Publications (3)6.32 Total impact
Article: Behavior and mechanism of Ni(II) uptake on MnO2 by a combination of macroscopic and EXAFS investigation[show abstract] [hide abstract]
ABSTRACT: The effects of pH, ionic strength, competing ions and initial metal concentrations on the uptake behavior and mechanism of radioactive Ni(II) onto MnO2 was investigated using a combination of classical macroscopic methods and the extended X-ray absorption fine structure (EXAFS) spectroscopy technique. The results indicated that the uptake of Ni(II) on MnO2 is obviously dependent on pH but independent of ionic strength, which suggested that the uptake of Ni(II) onto MnO2 is attributed to an inner-sphere surface complex rather than an outer-sphere surface complex. EXAFS analysis shows that the hydrated Ni(II) is adsorbed through six-fold coordination with an average Ni–O interatomic distance of 2.04±0.01Å. It can be inferred from the EXAFS analysis that the inner-sphere surface complex of Ni(II) onto MnO2 is involved in both edge-sharing and corner-sharing linkages. Both the macroscopic uptake data and the molecular level evidence of Ni(II) surface speciation at the MnO2-water interfaces should be factored into better prediction of the bioavailability and mobility of Ni(II) in soil and water environment. KeywordsNi(II)–MnO2 –Uptake–Surface complex–EXAFSJournal of Radioanalytical and Nuclear Chemistry 04/2012; 289(1):129-135. · 1.52 Impact Factor
Article: Macroscopic and microscopic investigation of Ni(II) sequestration on diatomite by batch, XPS, and EXAFS techniques.[show abstract] [hide abstract]
ABSTRACT: Sequestration of Ni(II) on diatomite as a function of time, pH, and temperature was investigated by batch, XPS, and EXAFS techniques. The ionic strength-dependent sorption at pH < 7.0 was consistent with outer-sphere surface complexation, while the ionic strength-independent sorption at pH = 7.0-8.6 was indicative of inner-sphere surface complexation. EXAFS results indicated that the adsorbed Ni(II) consisted of ∼6 O at R(Ni-O) ≈ 2.05 Å. EXAFS analysis from the second shell suggested that three phenomena occurred at the diatomite/water interface: (1) outer-sphere and/or inner-sphere complexation; (2) dissolution of Si which is the rate limiting step during Ni uptake; and (3) extensive growth of surface (co)precipitates. Under acidic conditions, outer-sphere complexation is the main mechanism controlling Ni uptake, which is in good agreement with the macroscopic results. At contact time of 1 h or 1 day or pH = 7.0-8.0, surface coprecipitates occur concurrently with inner-sphere complexes on diatomite surface, whereas at contact time of 1 month or pH = 10.0, surface (co)precipitates dominate Ni uptake. Furthermore, surface loading increases with temperature increasing, and surface coprecipitates become the dominant mechanism at elevated temperature. The results are important to understand Ni interaction with minerals at the solid-water interface, which is helpful to evaluate the mobility of Ni(II) in the natural environment.Environmental Science & Technology 08/2011; 45(18):7718-26. · 4.80 Impact Factor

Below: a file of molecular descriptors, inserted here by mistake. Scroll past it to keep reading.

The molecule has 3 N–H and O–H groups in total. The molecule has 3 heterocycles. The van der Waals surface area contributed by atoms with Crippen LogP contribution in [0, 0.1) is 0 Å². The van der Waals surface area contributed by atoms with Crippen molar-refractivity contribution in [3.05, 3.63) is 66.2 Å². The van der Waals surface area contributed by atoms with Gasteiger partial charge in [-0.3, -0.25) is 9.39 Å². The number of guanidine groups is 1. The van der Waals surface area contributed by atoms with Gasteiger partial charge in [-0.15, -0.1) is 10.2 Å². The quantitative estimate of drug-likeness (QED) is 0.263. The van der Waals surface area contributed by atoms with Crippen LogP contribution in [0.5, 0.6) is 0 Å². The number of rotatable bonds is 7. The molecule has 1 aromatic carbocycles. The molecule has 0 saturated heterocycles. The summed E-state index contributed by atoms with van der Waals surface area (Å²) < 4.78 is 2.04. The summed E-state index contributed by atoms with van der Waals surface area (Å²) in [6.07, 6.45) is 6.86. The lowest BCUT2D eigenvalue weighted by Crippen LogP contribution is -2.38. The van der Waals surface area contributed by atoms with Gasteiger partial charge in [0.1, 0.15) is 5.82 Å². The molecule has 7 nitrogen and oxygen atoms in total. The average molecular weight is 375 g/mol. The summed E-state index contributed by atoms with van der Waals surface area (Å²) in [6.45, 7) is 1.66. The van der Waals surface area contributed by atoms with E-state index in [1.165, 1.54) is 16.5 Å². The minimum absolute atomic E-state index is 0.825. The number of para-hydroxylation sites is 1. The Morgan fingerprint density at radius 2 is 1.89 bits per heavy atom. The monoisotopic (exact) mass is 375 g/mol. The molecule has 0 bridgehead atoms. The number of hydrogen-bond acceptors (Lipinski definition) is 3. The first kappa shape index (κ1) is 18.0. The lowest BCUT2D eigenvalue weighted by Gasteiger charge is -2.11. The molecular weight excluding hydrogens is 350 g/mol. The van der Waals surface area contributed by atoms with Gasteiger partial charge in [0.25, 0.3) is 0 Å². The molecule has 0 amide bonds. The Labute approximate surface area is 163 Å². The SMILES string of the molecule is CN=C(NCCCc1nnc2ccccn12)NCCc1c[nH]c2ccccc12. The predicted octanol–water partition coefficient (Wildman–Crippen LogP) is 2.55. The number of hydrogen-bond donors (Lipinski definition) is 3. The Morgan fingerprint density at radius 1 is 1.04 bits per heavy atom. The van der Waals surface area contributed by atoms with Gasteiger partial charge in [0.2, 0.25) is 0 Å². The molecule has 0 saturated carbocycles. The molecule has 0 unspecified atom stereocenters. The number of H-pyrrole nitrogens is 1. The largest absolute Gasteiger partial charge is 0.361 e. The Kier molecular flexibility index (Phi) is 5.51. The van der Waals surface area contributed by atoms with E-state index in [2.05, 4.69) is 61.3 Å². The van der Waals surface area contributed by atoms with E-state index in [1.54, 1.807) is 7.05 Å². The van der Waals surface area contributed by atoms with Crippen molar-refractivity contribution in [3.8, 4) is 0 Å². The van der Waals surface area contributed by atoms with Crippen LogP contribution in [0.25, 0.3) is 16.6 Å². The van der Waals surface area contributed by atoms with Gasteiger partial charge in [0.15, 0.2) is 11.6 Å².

Article: Influence of solution chemistry on the removal of Ni (II) from aqueous solution to titanate nanotubes[show abstract] [hide abstract]
ABSTRACT: a b s t r a c t In this work, adsorption of Ni(II) from aqueous solution to titanate nanotubes (TNTs) as a function of various water quality parameters was investigated under ambient conditions. The results indicated that the adsorption of Ni(II) to TNTs was strongly dependent on pH and ionic strength. A positive effect of humic acid (HA)/fulvic acid (FA) on Ni(II) adsorption was found at pH < 6.0, whereas a negative effect was observed at pH > 6.0. At low pH, the adsorption of Ni(II) was dominated by outer-sphere surface complexation or ion exchange with Na + /H + on TNT surfaces, whereas inner-sphere surface complexation was the main adsorption mechanism at high pH. The TNTs are suitable material for the preconcentration of Ni(II) from large volumes of aqueous solutions.Chemical Engineering Journal. 01/2011; 168:178-182.